We begin 2013 with our annual look at the most significant agricultural law developments of the previous year. Legal issues continue to be at the forefront of developments that are shaping the present and future of American agriculture, and it is very likely that the involvement of the legal system in agriculture will continue to grow. The following is my list of what I view as the top 10 agricultural law developments of 2012 based on their impact (or potential impact) on U.S. agricultural producers and the sector as a whole.

1. The uncertainty caused by expiring tax legislation. Much of 2012 was consumed with uncertainty over many tax provisions set to expire at the end of 2012. The uncertainty involved income tax, transfer taxes, alternative minimum tax, and payroll tax. The expiring provisions were largely part of tax provisions enacted in 2001 that were initially set to expire at the end of 2010, but were extended in late 2010 for an additional two years. The uncertainty made tax, financial, estate, and business planning incredibly difficult through 2012. The Congress failed to enact legislation to deal with the uncertainty by the end of 2012, but as the year expired, the Congress was working to pass legislation to deal with the expiring provisions. For farmers, if tax rates increase in 2013 and beyond (outside of the tax increases included in the 2010 health care law that take effect in 2013), farm income averaging can be utilized to delay any tax increases on a large chunk of farm income for another three years. Also, the ability to make or revoke an I.R.C. §179 election on an amended return for an open tax year beginning before 2013 is an important tool farmers and ranchers can utilize to minimize the impact of higher taxes in 2013. In addition, the ability to elect out of installment sale treatment on deferred payment contracts and other installment sales can be a good tax planning tool in light of the uncertainty.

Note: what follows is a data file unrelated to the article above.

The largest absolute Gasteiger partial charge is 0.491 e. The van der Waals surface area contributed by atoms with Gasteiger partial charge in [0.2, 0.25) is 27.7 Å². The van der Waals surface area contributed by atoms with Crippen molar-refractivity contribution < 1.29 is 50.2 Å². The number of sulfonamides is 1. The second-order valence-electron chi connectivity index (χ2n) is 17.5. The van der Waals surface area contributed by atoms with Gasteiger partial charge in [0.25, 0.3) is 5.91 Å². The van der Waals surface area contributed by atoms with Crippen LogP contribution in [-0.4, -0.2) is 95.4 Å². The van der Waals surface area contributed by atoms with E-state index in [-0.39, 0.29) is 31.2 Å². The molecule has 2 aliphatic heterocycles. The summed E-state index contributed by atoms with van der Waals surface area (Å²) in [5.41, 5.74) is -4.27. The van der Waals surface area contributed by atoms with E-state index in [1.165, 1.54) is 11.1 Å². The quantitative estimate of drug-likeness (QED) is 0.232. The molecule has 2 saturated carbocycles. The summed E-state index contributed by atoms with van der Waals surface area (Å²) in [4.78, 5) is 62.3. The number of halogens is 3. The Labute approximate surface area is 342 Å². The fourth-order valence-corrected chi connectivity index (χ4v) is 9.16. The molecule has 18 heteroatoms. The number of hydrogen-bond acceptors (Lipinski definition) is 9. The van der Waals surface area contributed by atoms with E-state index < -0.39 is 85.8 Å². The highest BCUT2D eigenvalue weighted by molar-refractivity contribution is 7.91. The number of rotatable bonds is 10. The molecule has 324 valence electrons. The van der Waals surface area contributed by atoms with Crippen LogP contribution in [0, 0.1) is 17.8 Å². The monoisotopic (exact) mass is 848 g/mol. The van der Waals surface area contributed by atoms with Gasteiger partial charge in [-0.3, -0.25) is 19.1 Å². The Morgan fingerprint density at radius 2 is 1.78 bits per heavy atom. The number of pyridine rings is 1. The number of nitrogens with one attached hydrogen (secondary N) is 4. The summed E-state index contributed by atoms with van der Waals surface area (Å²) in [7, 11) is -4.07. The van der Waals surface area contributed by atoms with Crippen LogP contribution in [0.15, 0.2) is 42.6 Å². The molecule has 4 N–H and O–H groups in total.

Note: On January 1, 2013, the Congress passed tax legislation (H.R. 8 — The American Taxpayer Relief Act of 2012) designed to deal with the expiring provisions. The legislation retains the existing individual income tax rates for incomes under $400,000 (single) and $450,000 (MFJ). For incomes over the threshold, the 2001 rate structure is maintained. The top capital gain rate stays at 15 percent for those under the $400,000 or $450,000 threshold, as does the top dividend rate. The legislation also enacts a permanent AMT “patch,” and retroactively reinstates expense method depreciation to the $500,000 level for 2012 and extends that level through 2013 (with a drop to $25,000 for 2014). The legislation also extends first-year bonus depreciation at the 50 percent level for 2013, and sets the unified credit exemption equivalent for estate and gift tax purposes at $5 million (inflation-indexed starting in 2012), but sets the rate at 40 percent for amounts over the exemption threshold. The Act also generally extends existing Farm Bill programs through September 30, 2013.  The President signed the Act into law on January 2, 2013.